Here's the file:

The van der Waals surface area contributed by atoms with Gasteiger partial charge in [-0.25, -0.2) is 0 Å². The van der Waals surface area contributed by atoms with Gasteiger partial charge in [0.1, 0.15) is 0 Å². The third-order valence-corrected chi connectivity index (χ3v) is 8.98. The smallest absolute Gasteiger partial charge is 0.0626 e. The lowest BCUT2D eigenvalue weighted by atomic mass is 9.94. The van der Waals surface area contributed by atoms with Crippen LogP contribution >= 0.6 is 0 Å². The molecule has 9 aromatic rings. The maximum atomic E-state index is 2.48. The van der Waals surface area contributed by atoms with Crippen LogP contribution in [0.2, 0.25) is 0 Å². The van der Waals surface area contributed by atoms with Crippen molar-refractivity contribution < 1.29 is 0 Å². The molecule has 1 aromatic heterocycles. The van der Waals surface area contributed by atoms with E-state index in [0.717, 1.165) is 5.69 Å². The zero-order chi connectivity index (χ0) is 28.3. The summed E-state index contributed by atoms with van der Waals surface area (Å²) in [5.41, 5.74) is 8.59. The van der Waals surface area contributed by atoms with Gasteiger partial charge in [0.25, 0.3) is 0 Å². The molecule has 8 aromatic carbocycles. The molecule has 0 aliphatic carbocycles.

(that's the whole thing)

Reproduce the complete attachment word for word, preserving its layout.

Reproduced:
The van der Waals surface area contributed by atoms with Gasteiger partial charge in [-0.25, -0.2) is 0 Å². The van der Waals surface area contributed by atoms with Gasteiger partial charge in [0.1, 0.15) is 0 Å². The third-order valence-corrected chi connectivity index (χ3v) is 8.98. The smallest absolute Gasteiger partial charge is 0.0626 e. The lowest BCUT2D eigenvalue weighted by atomic mass is 9.94. The van der Waals surface area contributed by atoms with Crippen LogP contribution >= 0.6 is 0 Å². The molecule has 9 aromatic rings. The maximum atomic E-state index is 2.48. The van der Waals surface area contributed by atoms with Crippen LogP contribution in [0.2, 0.25) is 0 Å². The van der Waals surface area contributed by atoms with Crippen molar-refractivity contribution < 1.29 is 0 Å². The molecule has 1 aromatic heterocycles. The van der Waals surface area contributed by atoms with E-state index in [0.717, 1.165) is 5.69 Å². The zero-order chi connectivity index (χ0) is 28.3. The summed E-state index contributed by atoms with van der Waals surface area (Å²) in [5.41, 5.74) is 8.59. The van der Waals surface area contributed by atoms with Gasteiger partial charge in [0.25, 0.3) is 0 Å². The molecule has 8 aromatic carbocycles. The molecule has 0 aliphatic carbocycles.